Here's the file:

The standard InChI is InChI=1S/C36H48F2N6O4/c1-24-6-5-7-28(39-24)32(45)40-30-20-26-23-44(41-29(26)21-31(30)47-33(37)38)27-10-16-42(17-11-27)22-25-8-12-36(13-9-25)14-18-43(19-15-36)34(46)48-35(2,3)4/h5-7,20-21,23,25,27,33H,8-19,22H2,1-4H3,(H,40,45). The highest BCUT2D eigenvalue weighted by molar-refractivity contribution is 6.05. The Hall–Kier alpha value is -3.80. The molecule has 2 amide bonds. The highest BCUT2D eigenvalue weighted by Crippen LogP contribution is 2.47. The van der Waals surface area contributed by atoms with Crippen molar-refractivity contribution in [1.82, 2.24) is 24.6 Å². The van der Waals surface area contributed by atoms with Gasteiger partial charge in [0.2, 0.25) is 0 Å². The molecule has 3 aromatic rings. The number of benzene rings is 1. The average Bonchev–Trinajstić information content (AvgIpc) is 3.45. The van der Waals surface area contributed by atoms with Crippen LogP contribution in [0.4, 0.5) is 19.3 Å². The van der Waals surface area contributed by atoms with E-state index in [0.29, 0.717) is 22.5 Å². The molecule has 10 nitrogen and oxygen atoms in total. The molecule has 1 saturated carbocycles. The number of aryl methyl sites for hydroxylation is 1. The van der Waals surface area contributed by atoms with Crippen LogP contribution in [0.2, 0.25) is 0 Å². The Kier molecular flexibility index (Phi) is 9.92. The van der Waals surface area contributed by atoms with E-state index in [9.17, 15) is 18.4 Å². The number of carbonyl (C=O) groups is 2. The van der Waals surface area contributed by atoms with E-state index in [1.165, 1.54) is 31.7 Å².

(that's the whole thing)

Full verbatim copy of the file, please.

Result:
The standard InChI is InChI=1S/C36H48F2N6O4/c1-24-6-5-7-28(39-24)32(45)40-30-20-26-23-44(41-29(26)21-31(30)47-33(37)38)27-10-16-42(17-11-27)22-25-8-12-36(13-9-25)14-18-43(19-15-36)34(46)48-35(2,3)4/h5-7,20-21,23,25,27,33H,8-19,22H2,1-4H3,(H,40,45). The highest BCUT2D eigenvalue weighted by molar-refractivity contribution is 6.05. The Hall–Kier alpha value is -3.80. The molecule has 2 amide bonds. The highest BCUT2D eigenvalue weighted by Crippen LogP contribution is 2.47. The van der Waals surface area contributed by atoms with Crippen molar-refractivity contribution in [1.82, 2.24) is 24.6 Å². The van der Waals surface area contributed by atoms with Gasteiger partial charge in [0.2, 0.25) is 0 Å². The molecule has 3 aromatic rings. The number of benzene rings is 1. The average Bonchev–Trinajstić information content (AvgIpc) is 3.45. The van der Waals surface area contributed by atoms with Crippen LogP contribution in [0.4, 0.5) is 19.3 Å². The van der Waals surface area contributed by atoms with E-state index in [0.29, 0.717) is 22.5 Å². The molecule has 10 nitrogen and oxygen atoms in total. The molecule has 1 saturated carbocycles. The number of aryl methyl sites for hydroxylation is 1. The van der Waals surface area contributed by atoms with Crippen LogP contribution in [0.2, 0.25) is 0 Å². The Kier molecular flexibility index (Phi) is 9.92. The van der Waals surface area contributed by atoms with E-state index in [9.17, 15) is 18.4 Å². The number of carbonyl (C=O) groups is 2. The van der Waals surface area contributed by atoms with E-state index in [1.165, 1.54) is 31.7 Å².